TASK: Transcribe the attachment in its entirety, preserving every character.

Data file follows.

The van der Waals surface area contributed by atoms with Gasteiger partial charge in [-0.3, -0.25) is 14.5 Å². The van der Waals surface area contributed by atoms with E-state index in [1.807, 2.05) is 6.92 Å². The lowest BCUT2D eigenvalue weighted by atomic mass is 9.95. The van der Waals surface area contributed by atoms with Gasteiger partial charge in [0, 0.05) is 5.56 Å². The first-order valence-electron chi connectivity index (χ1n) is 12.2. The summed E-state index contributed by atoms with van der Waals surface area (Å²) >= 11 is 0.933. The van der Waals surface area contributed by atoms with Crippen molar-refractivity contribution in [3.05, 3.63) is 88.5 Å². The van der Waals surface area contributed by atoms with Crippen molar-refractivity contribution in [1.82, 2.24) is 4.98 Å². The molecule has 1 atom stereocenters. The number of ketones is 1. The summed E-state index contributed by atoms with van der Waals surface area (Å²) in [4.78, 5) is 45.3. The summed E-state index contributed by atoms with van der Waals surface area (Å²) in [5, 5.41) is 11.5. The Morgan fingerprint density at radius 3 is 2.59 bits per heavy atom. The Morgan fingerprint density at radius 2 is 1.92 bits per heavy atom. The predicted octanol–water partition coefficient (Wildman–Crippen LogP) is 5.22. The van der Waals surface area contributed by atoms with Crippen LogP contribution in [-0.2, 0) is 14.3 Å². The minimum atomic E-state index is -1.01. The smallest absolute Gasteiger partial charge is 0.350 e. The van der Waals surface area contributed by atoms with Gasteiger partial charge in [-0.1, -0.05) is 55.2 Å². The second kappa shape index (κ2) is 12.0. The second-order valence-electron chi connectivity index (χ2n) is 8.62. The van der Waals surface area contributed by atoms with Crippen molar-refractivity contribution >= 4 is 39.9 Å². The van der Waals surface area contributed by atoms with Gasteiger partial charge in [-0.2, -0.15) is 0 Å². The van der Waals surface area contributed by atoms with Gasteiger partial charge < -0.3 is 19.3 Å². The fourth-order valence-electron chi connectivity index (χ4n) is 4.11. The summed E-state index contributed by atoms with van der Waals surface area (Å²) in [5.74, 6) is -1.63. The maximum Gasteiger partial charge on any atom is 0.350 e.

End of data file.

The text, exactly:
The van der Waals surface area contributed by atoms with Gasteiger partial charge in [-0.3, -0.25) is 14.5 Å². The van der Waals surface area contributed by atoms with E-state index in [1.807, 2.05) is 6.92 Å². The lowest BCUT2D eigenvalue weighted by atomic mass is 9.95. The van der Waals surface area contributed by atoms with Gasteiger partial charge in [0, 0.05) is 5.56 Å². The first-order valence-electron chi connectivity index (χ1n) is 12.2. The summed E-state index contributed by atoms with van der Waals surface area (Å²) >= 11 is 0.933. The van der Waals surface area contributed by atoms with Crippen molar-refractivity contribution in [3.05, 3.63) is 88.5 Å². The van der Waals surface area contributed by atoms with Crippen molar-refractivity contribution in [1.82, 2.24) is 4.98 Å². The molecule has 1 atom stereocenters. The number of ketones is 1. The summed E-state index contributed by atoms with van der Waals surface area (Å²) in [4.78, 5) is 45.3. The summed E-state index contributed by atoms with van der Waals surface area (Å²) in [5, 5.41) is 11.5. The Morgan fingerprint density at radius 3 is 2.59 bits per heavy atom. The Morgan fingerprint density at radius 2 is 1.92 bits per heavy atom. The predicted octanol–water partition coefficient (Wildman–Crippen LogP) is 5.22. The van der Waals surface area contributed by atoms with Crippen LogP contribution in [-0.2, 0) is 14.3 Å². The minimum atomic E-state index is -1.01. The smallest absolute Gasteiger partial charge is 0.350 e. The van der Waals surface area contributed by atoms with Gasteiger partial charge in [-0.1, -0.05) is 55.2 Å². The second kappa shape index (κ2) is 12.0. The second-order valence-electron chi connectivity index (χ2n) is 8.62. The van der Waals surface area contributed by atoms with Crippen molar-refractivity contribution >= 4 is 39.9 Å². The van der Waals surface area contributed by atoms with Gasteiger partial charge in [-0.2, -0.15) is 0 Å². The van der Waals surface area contributed by atoms with Gasteiger partial charge < -0.3 is 19.3 Å². The fourth-order valence-electron chi connectivity index (χ4n) is 4.11. The summed E-state index contributed by atoms with van der Waals surface area (Å²) in [5.74, 6) is -1.63. The maximum Gasteiger partial charge on any atom is 0.350 e.